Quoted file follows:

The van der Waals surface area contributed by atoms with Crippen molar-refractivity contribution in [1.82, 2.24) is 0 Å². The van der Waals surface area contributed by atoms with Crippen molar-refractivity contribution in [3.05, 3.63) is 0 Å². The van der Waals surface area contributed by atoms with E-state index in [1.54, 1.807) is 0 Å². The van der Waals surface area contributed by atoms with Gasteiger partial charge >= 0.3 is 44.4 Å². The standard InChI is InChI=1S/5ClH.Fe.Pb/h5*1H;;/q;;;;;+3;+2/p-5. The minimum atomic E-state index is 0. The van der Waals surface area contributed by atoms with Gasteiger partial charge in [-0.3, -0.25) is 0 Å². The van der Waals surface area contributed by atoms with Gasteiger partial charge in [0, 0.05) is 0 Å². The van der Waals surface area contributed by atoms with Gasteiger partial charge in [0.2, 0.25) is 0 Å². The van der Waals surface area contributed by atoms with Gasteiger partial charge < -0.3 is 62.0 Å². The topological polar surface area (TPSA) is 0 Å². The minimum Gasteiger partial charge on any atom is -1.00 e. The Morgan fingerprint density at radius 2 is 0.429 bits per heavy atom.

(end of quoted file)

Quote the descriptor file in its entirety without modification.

The van der Waals surface area contributed by atoms with Crippen molar-refractivity contribution in [1.82, 2.24) is 0 Å². The van der Waals surface area contributed by atoms with Crippen molar-refractivity contribution in [3.05, 3.63) is 0 Å². The van der Waals surface area contributed by atoms with E-state index in [1.54, 1.807) is 0 Å². The van der Waals surface area contributed by atoms with Gasteiger partial charge >= 0.3 is 44.4 Å². The standard InChI is InChI=1S/5ClH.Fe.Pb/h5*1H;;/q;;;;;+3;+2/p-5. The minimum atomic E-state index is 0. The van der Waals surface area contributed by atoms with Gasteiger partial charge in [-0.3, -0.25) is 0 Å². The van der Waals surface area contributed by atoms with Gasteiger partial charge in [0, 0.05) is 0 Å². The van der Waals surface area contributed by atoms with Gasteiger partial charge in [0.2, 0.25) is 0 Å². The van der Waals surface area contributed by atoms with Gasteiger partial charge < -0.3 is 62.0 Å². The topological polar surface area (TPSA) is 0 Å². The minimum Gasteiger partial charge on any atom is -1.00 e. The Morgan fingerprint density at radius 2 is 0.429 bits per heavy atom.